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Scott Grieshaber

Scott Grieshaber



Gibb Hall 133



Mailing Address

Dept. of Biological Sciences
University of Idaho
875 Perimeter MS 3051
Moscow, Idaho 83844-3051

Research: Biomedical Science, Cellular & Molecular Biology

  • Ph.D. Molecular Biology, University of Wyoming, 2000
  • B.S. Microbiology, Colorado State University, 1991

My laboratory studies the pathogenesis of the obligate intracellular bacterial pathogen Chlamydia. In my lab we pursue two main areas of interest: 1) understanding the cytological effects of chlamydial infection on the host cell, and 2) understanding and dissecting the mechanisms of chlamydial differentiation with an eye to developing novel genetic tools in this difficult to manipulate pathogen.

Intracellular bacterial pathogens are a diverse group of bacteria with an acutely adapted life cycle. These bacteria enter and exploit the intracellular environment of a eukaryotic host cell for replication and survival. The study of this class of pathogens is uniquely challenging as these organisms are dependent on the host cell for many aspects of their life cycle. Gaining access to and utilizing the resources of the host cell depends on a complex interaction between the host and pathogen. Throughout my career my research interests have focused on the intimate interaction between host cells and these pathogens. Although I have contributed to the understanding of pathogenesis in both Coxiella burnetii and Rickettsia species, my current work focuses on the pathogenesis of Chlamydia.

Chlamydiaceae are obligate intracellular bacterial pathogens which, depending on the species, cause a wide range of disease in both humans and animals. Members of the this group are the leading cause of bacterial sexually transmitted disease in humans, the leading cause of infectious preventable blindness in developing countries and a major source of community acquired pneumonia, bronchitis and sinusitis. Related Chlamydia pathogens are responsible for similar diseases in ruminants, cats, birds and rodents. In women, untreated Chlamydia genital infections can result in devastating consequences such as pelvic inflammatory disease, ectopic pregnancy, and infertility. Chlamydia trachomatis infections are also strongly epidemiologically linked to increased rates in cervical cancer, the second most common cancer of women worldwide.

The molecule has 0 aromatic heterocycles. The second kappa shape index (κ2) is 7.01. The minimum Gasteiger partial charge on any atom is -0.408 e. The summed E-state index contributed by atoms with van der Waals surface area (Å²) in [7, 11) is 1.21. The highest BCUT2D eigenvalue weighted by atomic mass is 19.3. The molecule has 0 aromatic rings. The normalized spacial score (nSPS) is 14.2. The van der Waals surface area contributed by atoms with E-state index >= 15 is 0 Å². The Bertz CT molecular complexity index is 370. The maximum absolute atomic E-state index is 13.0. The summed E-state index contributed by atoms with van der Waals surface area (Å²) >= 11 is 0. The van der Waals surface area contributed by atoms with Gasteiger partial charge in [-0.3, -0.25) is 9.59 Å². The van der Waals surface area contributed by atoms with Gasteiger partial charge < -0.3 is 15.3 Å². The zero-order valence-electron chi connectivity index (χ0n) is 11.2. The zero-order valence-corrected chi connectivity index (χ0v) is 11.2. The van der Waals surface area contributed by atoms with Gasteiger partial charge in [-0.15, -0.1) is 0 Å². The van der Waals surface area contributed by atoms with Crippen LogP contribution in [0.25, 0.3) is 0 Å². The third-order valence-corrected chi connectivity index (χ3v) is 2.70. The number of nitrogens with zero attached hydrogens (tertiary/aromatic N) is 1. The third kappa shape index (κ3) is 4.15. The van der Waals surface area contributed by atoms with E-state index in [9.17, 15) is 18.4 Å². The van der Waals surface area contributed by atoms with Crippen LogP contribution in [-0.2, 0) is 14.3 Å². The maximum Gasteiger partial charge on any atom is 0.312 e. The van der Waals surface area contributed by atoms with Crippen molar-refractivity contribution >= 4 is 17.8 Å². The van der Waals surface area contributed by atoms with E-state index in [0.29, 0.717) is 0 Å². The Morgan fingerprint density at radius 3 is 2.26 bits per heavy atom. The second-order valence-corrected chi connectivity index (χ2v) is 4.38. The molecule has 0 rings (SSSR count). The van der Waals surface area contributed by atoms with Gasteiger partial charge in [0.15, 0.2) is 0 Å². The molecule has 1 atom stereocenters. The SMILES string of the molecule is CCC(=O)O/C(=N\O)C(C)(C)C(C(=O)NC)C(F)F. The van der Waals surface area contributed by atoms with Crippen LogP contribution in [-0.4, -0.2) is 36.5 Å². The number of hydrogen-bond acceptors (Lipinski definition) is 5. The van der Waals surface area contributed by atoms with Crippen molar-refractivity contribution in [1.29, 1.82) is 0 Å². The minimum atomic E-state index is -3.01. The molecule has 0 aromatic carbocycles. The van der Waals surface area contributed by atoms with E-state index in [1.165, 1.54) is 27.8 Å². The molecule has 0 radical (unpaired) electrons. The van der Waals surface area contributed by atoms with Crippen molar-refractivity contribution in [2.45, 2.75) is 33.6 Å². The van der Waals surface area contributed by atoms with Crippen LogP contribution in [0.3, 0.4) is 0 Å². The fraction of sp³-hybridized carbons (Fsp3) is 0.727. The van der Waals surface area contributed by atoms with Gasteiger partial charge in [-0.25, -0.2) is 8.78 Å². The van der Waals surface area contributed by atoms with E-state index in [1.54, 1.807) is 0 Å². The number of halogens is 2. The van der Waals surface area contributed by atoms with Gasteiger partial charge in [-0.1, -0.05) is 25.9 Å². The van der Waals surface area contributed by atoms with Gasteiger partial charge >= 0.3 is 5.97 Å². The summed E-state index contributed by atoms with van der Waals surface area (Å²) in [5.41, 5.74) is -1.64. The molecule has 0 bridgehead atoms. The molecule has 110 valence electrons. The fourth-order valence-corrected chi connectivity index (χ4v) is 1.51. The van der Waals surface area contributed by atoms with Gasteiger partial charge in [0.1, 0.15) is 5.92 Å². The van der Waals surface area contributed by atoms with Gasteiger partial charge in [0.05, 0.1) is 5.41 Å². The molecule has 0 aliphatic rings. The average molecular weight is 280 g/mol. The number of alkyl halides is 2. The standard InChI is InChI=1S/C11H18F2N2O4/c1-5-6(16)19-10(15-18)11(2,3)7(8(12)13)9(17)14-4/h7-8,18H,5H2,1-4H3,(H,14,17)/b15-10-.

Chlamydia undergo a tightly regulated developmental cycle which begins with the infection of the host cell by the metabolically inert, spore-like elementary body (EB). Upon infection, the EB differentiates to the non-infectious metabolically active reticulate body (RB) which divides repeatedly by binary fission within a pathogen modified endocytic vacuole. After multiple rounds of binary fission a subset of RBs differentiate back to the EB which in turn infect neighboring cells upon release by cell lysis or inclusion extrusion.

My laboratory pursues two main areas of interest:

  1. understand the cytological effects of infection on the host cell, and
  2. understand and dissect the mechanisms of chlamydial differentiation with an eye to developing novel genetic tools in this difficult to manipulate pathogen.

  • Determine the mechanism by which CPAF causes both centrosome amplification and early mitotic exit. My lab’s studies revealed that the chlamydial protease CPAF is a necessary factor causing DNA segregation errors in infected cells through its induction of centrosome amplification and early mitotic exit. We are now in the process of describing the exact mechanism through which CPAF acts to cause these disparate phenotypes.
  • Determine the chlamydial proteins involved in minus end microtubule trafficking. In an effort to identify the secreted chlamydial effector responsible for centrosome association as well as those effectors responsible for inclusion migration, we are undertaking a high content screening approach utilizing a Chlamydia mutant library to identify mutants that differ in this process.
  • Determine chlamydial chromatin structure during development in host cells and effect of EB energy metabolism on initial chromatin decondensation. A key element in the transition between the infectious and vegetative chlamydial cell type is the structure of the chlamydial nucleoid. The EB nucleoid is formed by two chlamydial histone related proteins, HctA and HctB, which, immediately upon infection, are released from the chromatin and slowly degraded. New histones are expressed late in the chlamydial cycle concomitant with re-compaction of the chromatin, down regulation of gene expression and RB to EB differentiation. This critical pattern of repression and derepression places the chlamydial histones at the apex of the regulatory circuits that regulate the developmental cycle. We are currently investigating HctA and HctB chromatin binding dynamics as well as the role that histones play in gene expression during development using a combination of in vitro and in vivo assays combined with DNase-seq and ChIP-seq strategies.


Department of Biological Sciences

Physical Address:
Life Sciences South 252

Mailing Address:
875 Perimeter Drive MS 3051
Moscow, ID 83844-3051

Phone: 208-885-6280

Fax: 208-885-7905


Web: Department of Biological Sciences